When any group of angel investors get together what would you guess is the first topic of conversation? Had any good exits recently? Having problems with VCs, Government, Banks? No, in my 25 years’ experience it’s consistently “How’s your deal flow”. This is a totemic question. Nobody would ever own up to having poor deal flow into their fund, angel group or network.

And equity investing from private sources (angel and crowd) is certainly here to stay. According to Massolution’s annual report by 2016 crowdfunding will be a bigger source of funding than venture capital globally with an estimated value of $34 billion in 2015, which is a long way from just a few years ago when in 2010 it was less than $1 billion. In the UK, the equity crowdfunding market is small but growing rapidly by 410% CAGR between 2012-2014 and in 2015 is likely to hit £140m (according to AltFi, Nov 15). As final confirmation of this trend the latest statistics from HMRC show that the amount of funds raised in EIS schemes increased by 48% for 2013/14 and 93% for SEIS, over the same period.

Amounts of funds raised through EIS, 1993-94 to 2013-14

Graph

Source: HMRC Enterprise Investment Scheme and Seed Enterprise Investment Scheme Oct-2015

Private investors account for between £800 million and £1 billion of early stage investment in
the UK – the single largest source of early stage capital in this country. They have eclipsed classic venture investors and there are many cases of sophisticated transactions i.e. over £1m with talented and experienced investors. Great deals are being done and excellent returns being generated.

Despite all this investment activity, we all know that we will end up doing a tiny fraction of all the deals we see. The ratio I’m used to in all of the early stage funds I’ve been involved with is around 1%. Deals are too early or too late. They’ve got weak management or ego-manic management. The proposition is in the wrong sector, needs too little / too much money or is just plain nuts. Meanwhile we spend prodigious amounts of time collectively working through each of the deals we see in order to determine that it’s not one for us. I know that this is part and parcel of professional VC investment, but I often wonder why and how angel groups can sustain and support this process.

Now think of it from the entrepreneur’s perspective. Fund raising is probably their most un-productive activity. Compared to the importance of finalising products and securing customers, fund raising is just wasted time. Trawling round angel investor groups making endless presentations to people who are probably not going to invest in your business is fairly soul destroying. More importantly it’s a major diversion from the key task of business growth. The fund raising process doesn’t generate a bean of revenue!

The irony is that most good deals will get funded, eventually (and indeed far too many questionable ones). For every half decent deal there is a funder somewhere willing to have a go at it. This suggests that most of us operate deal vetting systems that are profoundly fragmented and inefficient. The challenge is putting the right deal in the right hands.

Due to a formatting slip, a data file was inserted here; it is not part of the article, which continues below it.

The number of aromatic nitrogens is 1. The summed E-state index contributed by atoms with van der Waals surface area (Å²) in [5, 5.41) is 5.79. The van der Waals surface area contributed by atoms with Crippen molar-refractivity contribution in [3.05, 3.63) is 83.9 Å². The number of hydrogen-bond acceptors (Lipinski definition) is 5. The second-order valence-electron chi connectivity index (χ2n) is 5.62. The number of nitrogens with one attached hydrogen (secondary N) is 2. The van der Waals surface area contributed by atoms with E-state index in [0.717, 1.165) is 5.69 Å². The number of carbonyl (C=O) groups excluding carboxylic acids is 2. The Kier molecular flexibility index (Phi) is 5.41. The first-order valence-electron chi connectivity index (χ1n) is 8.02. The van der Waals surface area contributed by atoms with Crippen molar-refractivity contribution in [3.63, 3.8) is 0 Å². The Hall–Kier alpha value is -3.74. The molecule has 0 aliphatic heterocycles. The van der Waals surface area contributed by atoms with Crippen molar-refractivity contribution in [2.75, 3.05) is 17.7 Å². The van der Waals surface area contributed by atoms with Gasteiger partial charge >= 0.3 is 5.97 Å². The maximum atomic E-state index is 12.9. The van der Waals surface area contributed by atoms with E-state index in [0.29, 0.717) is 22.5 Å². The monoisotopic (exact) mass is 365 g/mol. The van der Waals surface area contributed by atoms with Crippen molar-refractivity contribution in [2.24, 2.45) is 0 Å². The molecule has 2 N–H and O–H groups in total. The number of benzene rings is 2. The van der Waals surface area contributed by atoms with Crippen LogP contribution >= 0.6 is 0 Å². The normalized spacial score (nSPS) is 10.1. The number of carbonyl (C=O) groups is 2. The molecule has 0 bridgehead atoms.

This is not just a pre-investment issue it also affects what happens post investment. I think there is general recognition that successful investing is not just about finding a good deal, making the investment and then forgetting about it. In fact there is good evidence that post investment activity has more impact on success than just identifying good deals. Having co-investors with capacity to follow on, with sector expertise and the capacity to contribute actively to a deal can be every bit as important as deal selection.

Finding great deals, on-going investment capacity and sector expertise is a pretty tall order for any individual angel network, and indeed co-investing with your ‘competition’ has always been one of the paradoxes of the field. However mechanisms are emerging that can efficiently connect angel groups and other investors so that expertise and capacity can be shared on a national basis. Some investment platforms and certain angel groups can do some or all of this to varying degrees. Indeed my own firm Boundary Capital recently was one of the founding members, along with some prestigious angel groups, which launched a platform called AngelExchange that covers all these areas (funding, due diligence, sector expertise etc.) and operates on a not for profit basis for its members.

The benefit for Boundary Capital is that platforms like AngelExchange expands our capacity to join and offer great deals to other investors as well as expanding on the active investors ‘Venturer’ concept which is at the heart of the Boundary Capital proposition, providing expertise and money by obligatory mandate to every deal.
No doubt more platforms will emerge offering a similar proposition and this expansion of co-operation on angel deals (pre and post investment) can only be to the benefit of the angel industry as a whole. We need to mirror the innovation of our investees and use the best of modern technology to ensure that we make the best of our investments.

Ernie Richardson is Chairman of Boundary Capital

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